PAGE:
Last weekend’s Sunday church sermon was drawn from the book of Matthew 9:9-13. The passage, narrates Jesus’ calling of Mathew into discipleship mentions tax collectors and doctors in the same breath, hardly a common occurrence even in today’s dynamic and multi-existential livelihoods.
Yet the two are possible allies in the quest towards humanity’s ultimate desire of longer, healthier and happier lives. Though viewed differently at societal level, their relationship is almost symbiotic. In the wake of the trending allegations of improper conduct by some private hospital administrators’ promotion of unprofessional and possibly unethical medical practice, the verse highlights the need for hospitals to always remain sober and safeguard doctors’ reputation lest we also become ostracised.
The sermon followed through with Jesus gracing a dinner party hosted by Mathew and attended by his fellow tax collectors, and other “sinners” too. The preacher’s take on the inclusion of the phrase “other sinners” fixates the pre-existing view of tax collectors at that time and their treatment as pariahs in society, possibly highlighted by the gospel narrator’s singling of “sinners” as attenders of the party too.
The pharisees, in seeing Jesus “at home” in the party, question his disciples on why their master was eating with sinners. Jesus responds, “It is not the healthy who need physicians, but the sick”.
The preacher’s recollection of Mathew’s calling, himself a tax collector, highlights society’s unchanging views to this profession even after all those years. In exploring the complex interplay between medicine and tax collection, the preacher highlighted potential synergistic roles at play. The tax collector in most developed countries feeds doctors and the health system, by extracting resources from others and allowing the State to invest these taxes into public health initiatives that benefit all; sinners and tax collectors included.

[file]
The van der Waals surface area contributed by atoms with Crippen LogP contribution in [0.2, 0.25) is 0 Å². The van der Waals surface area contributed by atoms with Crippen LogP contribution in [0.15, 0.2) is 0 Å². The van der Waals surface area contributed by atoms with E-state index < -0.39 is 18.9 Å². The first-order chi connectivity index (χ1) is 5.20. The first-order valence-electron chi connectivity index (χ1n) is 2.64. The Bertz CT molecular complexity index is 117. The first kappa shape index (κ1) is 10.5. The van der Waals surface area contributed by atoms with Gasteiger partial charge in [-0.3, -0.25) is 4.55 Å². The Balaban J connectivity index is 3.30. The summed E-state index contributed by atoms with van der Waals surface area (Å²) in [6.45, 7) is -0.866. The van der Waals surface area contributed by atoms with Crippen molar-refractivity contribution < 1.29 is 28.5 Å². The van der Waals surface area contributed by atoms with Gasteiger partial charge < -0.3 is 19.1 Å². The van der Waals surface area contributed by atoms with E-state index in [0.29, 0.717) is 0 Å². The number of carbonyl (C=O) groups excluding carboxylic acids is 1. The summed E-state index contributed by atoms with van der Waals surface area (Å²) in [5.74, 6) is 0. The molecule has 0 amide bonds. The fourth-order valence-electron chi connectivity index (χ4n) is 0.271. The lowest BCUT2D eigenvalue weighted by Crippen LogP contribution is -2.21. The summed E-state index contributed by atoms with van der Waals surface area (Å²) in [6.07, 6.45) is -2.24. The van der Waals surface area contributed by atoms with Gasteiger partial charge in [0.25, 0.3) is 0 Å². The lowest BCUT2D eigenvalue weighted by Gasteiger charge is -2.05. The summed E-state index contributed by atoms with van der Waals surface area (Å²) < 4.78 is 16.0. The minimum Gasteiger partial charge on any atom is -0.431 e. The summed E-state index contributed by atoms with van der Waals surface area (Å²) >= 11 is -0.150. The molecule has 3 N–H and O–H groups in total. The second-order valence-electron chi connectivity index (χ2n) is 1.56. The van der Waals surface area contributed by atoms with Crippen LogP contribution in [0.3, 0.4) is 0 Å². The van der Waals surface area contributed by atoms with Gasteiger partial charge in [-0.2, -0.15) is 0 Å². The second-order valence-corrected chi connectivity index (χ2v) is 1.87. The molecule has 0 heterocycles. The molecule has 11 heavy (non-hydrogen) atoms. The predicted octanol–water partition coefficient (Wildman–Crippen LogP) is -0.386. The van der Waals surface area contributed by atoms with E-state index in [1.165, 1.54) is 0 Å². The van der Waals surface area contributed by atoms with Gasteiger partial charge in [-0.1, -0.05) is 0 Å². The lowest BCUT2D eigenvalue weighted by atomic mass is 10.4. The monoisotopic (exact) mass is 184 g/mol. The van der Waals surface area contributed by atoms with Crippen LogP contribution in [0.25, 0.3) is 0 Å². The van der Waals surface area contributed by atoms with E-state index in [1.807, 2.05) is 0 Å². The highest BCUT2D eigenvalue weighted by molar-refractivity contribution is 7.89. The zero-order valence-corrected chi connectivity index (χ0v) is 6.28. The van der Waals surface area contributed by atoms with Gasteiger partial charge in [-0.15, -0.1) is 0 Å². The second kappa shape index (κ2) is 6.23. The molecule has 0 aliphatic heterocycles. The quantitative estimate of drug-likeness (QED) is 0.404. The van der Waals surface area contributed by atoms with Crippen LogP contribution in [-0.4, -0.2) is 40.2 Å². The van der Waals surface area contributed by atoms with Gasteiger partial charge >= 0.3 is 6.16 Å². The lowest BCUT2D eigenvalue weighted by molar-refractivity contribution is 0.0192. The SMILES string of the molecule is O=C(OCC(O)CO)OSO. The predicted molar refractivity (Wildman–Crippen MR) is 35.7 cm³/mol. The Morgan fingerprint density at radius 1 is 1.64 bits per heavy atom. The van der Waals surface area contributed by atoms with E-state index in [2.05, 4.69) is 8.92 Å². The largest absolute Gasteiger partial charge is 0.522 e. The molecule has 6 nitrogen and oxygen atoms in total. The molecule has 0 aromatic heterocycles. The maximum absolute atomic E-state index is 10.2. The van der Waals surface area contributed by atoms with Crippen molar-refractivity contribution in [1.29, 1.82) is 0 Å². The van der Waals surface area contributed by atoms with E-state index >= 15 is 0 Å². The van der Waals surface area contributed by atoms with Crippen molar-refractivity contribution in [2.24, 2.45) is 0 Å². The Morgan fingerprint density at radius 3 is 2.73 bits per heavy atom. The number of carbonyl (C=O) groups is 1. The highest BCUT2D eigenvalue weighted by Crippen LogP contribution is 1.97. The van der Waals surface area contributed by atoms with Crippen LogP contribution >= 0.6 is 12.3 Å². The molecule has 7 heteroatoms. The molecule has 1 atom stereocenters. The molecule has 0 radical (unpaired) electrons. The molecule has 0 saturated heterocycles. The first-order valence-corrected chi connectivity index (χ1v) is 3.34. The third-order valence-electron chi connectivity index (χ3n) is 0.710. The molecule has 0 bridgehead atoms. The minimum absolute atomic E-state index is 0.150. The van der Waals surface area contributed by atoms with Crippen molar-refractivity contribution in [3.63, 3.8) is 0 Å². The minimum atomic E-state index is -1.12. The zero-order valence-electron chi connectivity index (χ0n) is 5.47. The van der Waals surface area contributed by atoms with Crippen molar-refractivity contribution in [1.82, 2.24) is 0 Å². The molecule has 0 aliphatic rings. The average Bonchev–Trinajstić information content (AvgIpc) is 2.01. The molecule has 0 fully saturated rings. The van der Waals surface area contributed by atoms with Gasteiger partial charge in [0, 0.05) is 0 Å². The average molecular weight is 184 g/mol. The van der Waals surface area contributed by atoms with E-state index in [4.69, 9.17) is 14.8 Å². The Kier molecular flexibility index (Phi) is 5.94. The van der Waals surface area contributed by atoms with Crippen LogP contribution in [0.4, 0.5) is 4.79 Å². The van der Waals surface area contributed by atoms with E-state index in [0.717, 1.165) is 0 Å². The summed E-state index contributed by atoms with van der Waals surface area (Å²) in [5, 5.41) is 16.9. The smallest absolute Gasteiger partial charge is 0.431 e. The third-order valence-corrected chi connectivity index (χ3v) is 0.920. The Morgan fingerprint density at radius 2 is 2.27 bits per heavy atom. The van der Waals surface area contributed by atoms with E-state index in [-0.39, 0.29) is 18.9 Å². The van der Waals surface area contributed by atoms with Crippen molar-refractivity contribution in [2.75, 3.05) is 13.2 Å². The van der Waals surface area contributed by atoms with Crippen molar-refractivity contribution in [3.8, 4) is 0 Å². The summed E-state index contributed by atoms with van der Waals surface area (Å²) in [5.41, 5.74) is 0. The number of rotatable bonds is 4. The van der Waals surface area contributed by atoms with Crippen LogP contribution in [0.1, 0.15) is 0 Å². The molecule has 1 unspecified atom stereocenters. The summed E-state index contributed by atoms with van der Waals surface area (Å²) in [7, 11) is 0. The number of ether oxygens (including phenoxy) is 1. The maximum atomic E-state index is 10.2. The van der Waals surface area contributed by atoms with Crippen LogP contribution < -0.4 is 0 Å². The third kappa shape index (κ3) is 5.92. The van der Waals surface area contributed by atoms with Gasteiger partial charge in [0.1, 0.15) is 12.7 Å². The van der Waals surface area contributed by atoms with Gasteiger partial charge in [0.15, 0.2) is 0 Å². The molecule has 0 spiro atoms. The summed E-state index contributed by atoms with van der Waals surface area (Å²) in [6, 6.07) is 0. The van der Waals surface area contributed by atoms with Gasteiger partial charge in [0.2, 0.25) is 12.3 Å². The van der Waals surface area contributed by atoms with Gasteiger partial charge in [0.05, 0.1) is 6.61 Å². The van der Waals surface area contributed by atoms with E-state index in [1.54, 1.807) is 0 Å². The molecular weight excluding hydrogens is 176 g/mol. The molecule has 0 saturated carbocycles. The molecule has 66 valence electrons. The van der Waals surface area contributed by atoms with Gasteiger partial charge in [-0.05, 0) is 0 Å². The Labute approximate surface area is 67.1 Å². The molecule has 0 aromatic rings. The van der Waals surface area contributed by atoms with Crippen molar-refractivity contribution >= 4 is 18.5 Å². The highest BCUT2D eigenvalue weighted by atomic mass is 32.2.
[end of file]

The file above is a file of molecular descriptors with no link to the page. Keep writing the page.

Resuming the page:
In return, doctors and the health system workers deliver healthier populations, enabling workers to pursue productive economic affairs and more taxation. A failure of either profession usually manifests in underperformance or non-delivery of responsibilities of the other. When both fail, then society should be worried, because the sick and those who need physicians cannot be helped.
Economists champion this intricate interplay of the two entities, investment in good health systems is a prerequisite factor of productivity and healthcare can also be considered as an asset. This holds not just at the national, but also at the organisational level.
Employers should consider investing in their staff health schemes since healthy individuals have potential to participate more productively in economic pursuits, other factors being constant.
There is need for health system planners and tax collectors to collaborate more to improve society’s health well-being. Health workers must also demand a say in how taxes are allocated and spent once collected.